City Council member James Clendenin joked during an interview with The Eagle Editorial Board last month that the Naftzger Park redesign project was an example of how fast city government can move when it wants – and how that’s not necessarily perceived as a good thing.
The city’s desire to renovate the park in time for March’s NCAA Tournament games at Intrust Bank Arena moved too quickly for some.
The project was announced in mid-May, spurred community meetings by July and produced a preliminary design by August. By October, things were placed on hold, as the community was under-impressed with the plans and overwhelmed by the project’s speed.
Its funding had already been determined – $1.5 million in property taxes to come from the new development adjoining the park. But those taxes went away two weeks ago when TGC Development Group, owner of the Spaghetti Works building and parking lot alongside Naftzger Park, told the city its development was on hold.
Naftzger is on hold, too. City manager Robert Layton said last week that public engagement will continue, in case funds for the project become available.
So what did we learn in six months?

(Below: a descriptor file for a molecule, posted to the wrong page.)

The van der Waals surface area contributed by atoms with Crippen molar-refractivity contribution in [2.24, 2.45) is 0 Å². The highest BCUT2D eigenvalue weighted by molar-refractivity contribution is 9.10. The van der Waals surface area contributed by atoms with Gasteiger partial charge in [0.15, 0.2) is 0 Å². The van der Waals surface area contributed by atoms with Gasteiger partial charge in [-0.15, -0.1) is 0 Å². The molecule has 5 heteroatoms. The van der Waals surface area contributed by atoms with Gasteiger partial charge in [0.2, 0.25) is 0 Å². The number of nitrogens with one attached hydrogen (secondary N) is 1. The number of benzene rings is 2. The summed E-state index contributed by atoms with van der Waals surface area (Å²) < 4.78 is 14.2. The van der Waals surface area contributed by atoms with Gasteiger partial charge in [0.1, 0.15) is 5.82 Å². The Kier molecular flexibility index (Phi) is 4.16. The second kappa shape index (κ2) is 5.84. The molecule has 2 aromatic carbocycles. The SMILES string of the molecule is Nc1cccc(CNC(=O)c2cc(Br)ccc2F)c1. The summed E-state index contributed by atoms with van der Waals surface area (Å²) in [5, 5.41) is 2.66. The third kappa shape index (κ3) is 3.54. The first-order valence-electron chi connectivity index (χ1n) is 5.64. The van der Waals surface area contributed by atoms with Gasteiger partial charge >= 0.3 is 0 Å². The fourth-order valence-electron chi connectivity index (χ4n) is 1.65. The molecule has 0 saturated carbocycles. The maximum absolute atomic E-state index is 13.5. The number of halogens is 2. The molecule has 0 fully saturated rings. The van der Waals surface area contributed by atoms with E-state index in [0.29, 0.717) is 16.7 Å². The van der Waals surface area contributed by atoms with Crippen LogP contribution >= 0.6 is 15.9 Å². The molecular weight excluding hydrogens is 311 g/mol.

▪ The city indeed can move quickly, which likely added to the controversy. The plan seemed to come out of nowhere and with a goal of looking good for the NCAAs – an awful lot to ask for one weekend of tourists.
▪ The park has its lovers – nostalgic Wichitans along with those who use it for wedding and senior portraits. But it also has fans in those who live nearby who want more from one of the few parks in the Old Town area.
▪ Residents seem split on how to treat the homeless patrons of the park. We all agree that we want fewer Wichitans to be homeless, but few of us wanted to directly address how a redesigned park affected them. More discussions about the park should make this a priority.
Layton and the city now have time to get a deeper, more meaningful picture of what residents want from Naftzger Park. There is no hurry. Normal maintenance will have it looking good for the NCAA Tournament. Then it’s a chance to build consensus.